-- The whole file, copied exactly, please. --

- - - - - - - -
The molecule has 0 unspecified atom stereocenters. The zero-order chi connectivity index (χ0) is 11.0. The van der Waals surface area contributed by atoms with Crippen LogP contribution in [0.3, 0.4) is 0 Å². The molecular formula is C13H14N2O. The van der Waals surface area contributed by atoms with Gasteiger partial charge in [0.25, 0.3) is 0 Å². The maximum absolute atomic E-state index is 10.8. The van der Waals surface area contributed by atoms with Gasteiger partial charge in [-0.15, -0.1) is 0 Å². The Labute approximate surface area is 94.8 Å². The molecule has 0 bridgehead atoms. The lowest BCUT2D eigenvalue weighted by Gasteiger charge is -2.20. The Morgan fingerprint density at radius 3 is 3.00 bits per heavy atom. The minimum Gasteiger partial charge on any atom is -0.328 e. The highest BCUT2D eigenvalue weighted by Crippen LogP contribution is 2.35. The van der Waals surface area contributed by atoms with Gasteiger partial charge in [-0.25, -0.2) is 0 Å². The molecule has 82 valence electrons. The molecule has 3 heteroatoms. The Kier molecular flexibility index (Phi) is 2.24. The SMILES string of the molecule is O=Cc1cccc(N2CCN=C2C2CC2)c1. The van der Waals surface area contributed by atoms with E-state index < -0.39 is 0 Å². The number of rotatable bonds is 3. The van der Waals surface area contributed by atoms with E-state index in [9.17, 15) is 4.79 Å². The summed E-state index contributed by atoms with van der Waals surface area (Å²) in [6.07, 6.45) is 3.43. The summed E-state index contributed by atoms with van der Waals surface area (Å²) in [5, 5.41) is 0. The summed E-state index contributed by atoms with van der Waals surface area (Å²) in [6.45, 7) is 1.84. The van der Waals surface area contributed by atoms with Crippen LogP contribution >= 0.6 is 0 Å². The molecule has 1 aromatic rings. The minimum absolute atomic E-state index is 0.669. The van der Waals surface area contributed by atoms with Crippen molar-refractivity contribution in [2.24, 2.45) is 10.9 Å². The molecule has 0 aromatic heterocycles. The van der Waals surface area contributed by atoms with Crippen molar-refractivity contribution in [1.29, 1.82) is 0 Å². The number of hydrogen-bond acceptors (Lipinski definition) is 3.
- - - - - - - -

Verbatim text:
The molecule has 0 unspecified atom stereocenters. The zero-order chi connectivity index (χ0) is 11.0. The van der Waals surface area contributed by atoms with Crippen LogP contribution in [0.3, 0.4) is 0 Å². The molecular formula is C13H14N2O. The van der Waals surface area contributed by atoms with Gasteiger partial charge in [0.25, 0.3) is 0 Å². The maximum absolute atomic E-state index is 10.8. The van der Waals surface area contributed by atoms with Gasteiger partial charge in [-0.15, -0.1) is 0 Å². The Labute approximate surface area is 94.8 Å². The molecule has 0 bridgehead atoms. The lowest BCUT2D eigenvalue weighted by Gasteiger charge is -2.20. The Morgan fingerprint density at radius 3 is 3.00 bits per heavy atom. The minimum Gasteiger partial charge on any atom is -0.328 e. The highest BCUT2D eigenvalue weighted by Crippen LogP contribution is 2.35. The van der Waals surface area contributed by atoms with Gasteiger partial charge in [-0.25, -0.2) is 0 Å². The molecule has 82 valence electrons. The molecule has 3 heteroatoms. The Kier molecular flexibility index (Phi) is 2.24. The SMILES string of the molecule is O=Cc1cccc(N2CCN=C2C2CC2)c1. The van der Waals surface area contributed by atoms with E-state index < -0.39 is 0 Å². The number of rotatable bonds is 3. The van der Waals surface area contributed by atoms with E-state index in [9.17, 15) is 4.79 Å². The summed E-state index contributed by atoms with van der Waals surface area (Å²) in [6.07, 6.45) is 3.43. The summed E-state index contributed by atoms with van der Waals surface area (Å²) in [5, 5.41) is 0. The summed E-state index contributed by atoms with van der Waals surface area (Å²) in [6.45, 7) is 1.84. The van der Waals surface area contributed by atoms with Crippen LogP contribution >= 0.6 is 0 Å². The molecule has 1 aromatic rings. The minimum absolute atomic E-state index is 0.669. The van der Waals surface area contributed by atoms with Crippen molar-refractivity contribution in [2.24, 2.45) is 10.9 Å². The molecule has 0 aromatic heterocycles. The van der Waals surface area contributed by atoms with Crippen molar-refractivity contribution in [1.29, 1.82) is 0 Å². The number of hydrogen-bond acceptors (Lipinski definition) is 3.